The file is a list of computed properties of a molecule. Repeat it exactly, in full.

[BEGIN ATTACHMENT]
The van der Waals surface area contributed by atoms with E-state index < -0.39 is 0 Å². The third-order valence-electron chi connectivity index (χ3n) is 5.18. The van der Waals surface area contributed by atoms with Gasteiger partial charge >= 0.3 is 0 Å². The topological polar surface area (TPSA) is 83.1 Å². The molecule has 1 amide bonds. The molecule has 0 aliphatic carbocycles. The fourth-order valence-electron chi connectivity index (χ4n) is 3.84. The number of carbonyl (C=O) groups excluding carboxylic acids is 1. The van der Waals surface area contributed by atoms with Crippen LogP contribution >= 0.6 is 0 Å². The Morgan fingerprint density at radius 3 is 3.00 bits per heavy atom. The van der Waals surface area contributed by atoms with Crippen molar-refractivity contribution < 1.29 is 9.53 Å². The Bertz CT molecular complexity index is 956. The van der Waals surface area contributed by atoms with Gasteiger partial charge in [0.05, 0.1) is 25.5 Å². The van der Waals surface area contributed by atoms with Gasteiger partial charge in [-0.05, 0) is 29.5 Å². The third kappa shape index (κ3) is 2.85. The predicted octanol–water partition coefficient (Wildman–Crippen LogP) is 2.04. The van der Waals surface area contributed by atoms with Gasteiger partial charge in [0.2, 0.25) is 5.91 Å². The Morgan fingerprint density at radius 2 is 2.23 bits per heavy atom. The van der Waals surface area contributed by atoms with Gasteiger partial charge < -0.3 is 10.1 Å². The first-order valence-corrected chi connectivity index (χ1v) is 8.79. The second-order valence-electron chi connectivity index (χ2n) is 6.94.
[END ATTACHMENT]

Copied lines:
The van der Waals surface area contributed by atoms with E-state index < -0.39 is 0 Å². The third-order valence-electron chi connectivity index (χ3n) is 5.18. The van der Waals surface area contributed by atoms with Gasteiger partial charge >= 0.3 is 0 Å². The topological polar surface area (TPSA) is 83.1 Å². The molecule has 1 amide bonds. The molecule has 0 aliphatic carbocycles. The fourth-order valence-electron chi connectivity index (χ4n) is 3.84. The number of carbonyl (C=O) groups excluding carboxylic acids is 1. The van der Waals surface area contributed by atoms with Crippen LogP contribution >= 0.6 is 0 Å². The Morgan fingerprint density at radius 3 is 3.00 bits per heavy atom. The van der Waals surface area contributed by atoms with Crippen molar-refractivity contribution < 1.29 is 9.53 Å². The Bertz CT molecular complexity index is 956. The van der Waals surface area contributed by atoms with Gasteiger partial charge in [0.05, 0.1) is 25.5 Å². The van der Waals surface area contributed by atoms with Gasteiger partial charge in [-0.05, 0) is 29.5 Å². The third kappa shape index (κ3) is 2.85. The predicted octanol–water partition coefficient (Wildman–Crippen LogP) is 2.04. The van der Waals surface area contributed by atoms with Gasteiger partial charge in [0.2, 0.25) is 5.91 Å². The Morgan fingerprint density at radius 2 is 2.23 bits per heavy atom. The van der Waals surface area contributed by atoms with Gasteiger partial charge < -0.3 is 10.1 Å². The first-order valence-corrected chi connectivity index (χ1v) is 8.79. The second-order valence-electron chi connectivity index (χ2n) is 6.94.